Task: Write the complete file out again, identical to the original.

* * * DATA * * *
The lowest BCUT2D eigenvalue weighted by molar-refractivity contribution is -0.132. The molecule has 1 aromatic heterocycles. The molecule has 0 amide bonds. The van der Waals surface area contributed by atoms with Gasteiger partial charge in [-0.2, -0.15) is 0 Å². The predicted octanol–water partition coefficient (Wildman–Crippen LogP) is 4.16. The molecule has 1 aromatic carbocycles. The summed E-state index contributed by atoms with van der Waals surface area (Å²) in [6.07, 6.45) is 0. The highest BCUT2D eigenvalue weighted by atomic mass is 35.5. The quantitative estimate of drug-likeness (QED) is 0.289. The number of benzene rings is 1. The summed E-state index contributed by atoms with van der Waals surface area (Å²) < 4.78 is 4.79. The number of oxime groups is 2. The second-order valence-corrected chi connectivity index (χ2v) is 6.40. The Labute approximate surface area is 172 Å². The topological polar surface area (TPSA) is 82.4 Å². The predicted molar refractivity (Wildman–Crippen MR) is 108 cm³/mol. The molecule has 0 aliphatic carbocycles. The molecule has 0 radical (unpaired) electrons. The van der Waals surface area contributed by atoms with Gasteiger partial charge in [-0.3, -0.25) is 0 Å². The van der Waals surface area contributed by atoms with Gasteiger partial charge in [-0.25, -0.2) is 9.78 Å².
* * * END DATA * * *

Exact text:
The lowest BCUT2D eigenvalue weighted by molar-refractivity contribution is -0.132. The molecule has 1 aromatic heterocycles. The molecule has 0 amide bonds. The van der Waals surface area contributed by atoms with Gasteiger partial charge in [-0.2, -0.15) is 0 Å². The predicted octanol–water partition coefficient (Wildman–Crippen LogP) is 4.16. The molecule has 1 aromatic carbocycles. The summed E-state index contributed by atoms with van der Waals surface area (Å²) in [6.07, 6.45) is 0. The highest BCUT2D eigenvalue weighted by atomic mass is 35.5. The quantitative estimate of drug-likeness (QED) is 0.289. The number of benzene rings is 1. The summed E-state index contributed by atoms with van der Waals surface area (Å²) < 4.78 is 4.79. The number of oxime groups is 2. The second-order valence-corrected chi connectivity index (χ2v) is 6.40. The Labute approximate surface area is 172 Å². The topological polar surface area (TPSA) is 82.4 Å². The predicted molar refractivity (Wildman–Crippen MR) is 108 cm³/mol. The molecule has 0 aliphatic carbocycles. The molecule has 0 radical (unpaired) electrons. The van der Waals surface area contributed by atoms with Gasteiger partial charge in [-0.3, -0.25) is 0 Å². The van der Waals surface area contributed by atoms with Gasteiger partial charge in [-0.25, -0.2) is 9.78 Å².